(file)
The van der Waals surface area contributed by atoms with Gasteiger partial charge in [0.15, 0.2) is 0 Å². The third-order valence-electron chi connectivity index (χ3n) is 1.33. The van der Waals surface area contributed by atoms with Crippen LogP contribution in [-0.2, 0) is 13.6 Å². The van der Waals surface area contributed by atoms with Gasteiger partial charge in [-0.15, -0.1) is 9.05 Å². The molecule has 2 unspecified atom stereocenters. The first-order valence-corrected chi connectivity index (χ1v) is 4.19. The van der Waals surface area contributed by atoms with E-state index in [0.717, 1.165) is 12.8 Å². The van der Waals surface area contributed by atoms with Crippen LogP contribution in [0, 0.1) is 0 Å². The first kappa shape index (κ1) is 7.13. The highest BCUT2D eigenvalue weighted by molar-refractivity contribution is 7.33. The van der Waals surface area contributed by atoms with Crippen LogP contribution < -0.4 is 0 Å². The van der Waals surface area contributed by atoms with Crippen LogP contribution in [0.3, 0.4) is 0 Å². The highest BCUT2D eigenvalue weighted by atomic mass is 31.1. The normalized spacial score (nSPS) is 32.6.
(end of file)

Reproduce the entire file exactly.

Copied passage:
The van der Waals surface area contributed by atoms with Gasteiger partial charge in [0.15, 0.2) is 0 Å². The third-order valence-electron chi connectivity index (χ3n) is 1.33. The van der Waals surface area contributed by atoms with Crippen LogP contribution in [-0.2, 0) is 13.6 Å². The van der Waals surface area contributed by atoms with Gasteiger partial charge in [-0.15, -0.1) is 9.05 Å². The molecule has 2 unspecified atom stereocenters. The first-order valence-corrected chi connectivity index (χ1v) is 4.19. The van der Waals surface area contributed by atoms with E-state index in [0.717, 1.165) is 12.8 Å². The van der Waals surface area contributed by atoms with Crippen LogP contribution in [0, 0.1) is 0 Å². The first kappa shape index (κ1) is 7.13. The highest BCUT2D eigenvalue weighted by molar-refractivity contribution is 7.33. The van der Waals surface area contributed by atoms with Crippen LogP contribution < -0.4 is 0 Å². The van der Waals surface area contributed by atoms with Crippen LogP contribution in [0.3, 0.4) is 0 Å². The highest BCUT2D eigenvalue weighted by atomic mass is 31.1. The normalized spacial score (nSPS) is 32.6.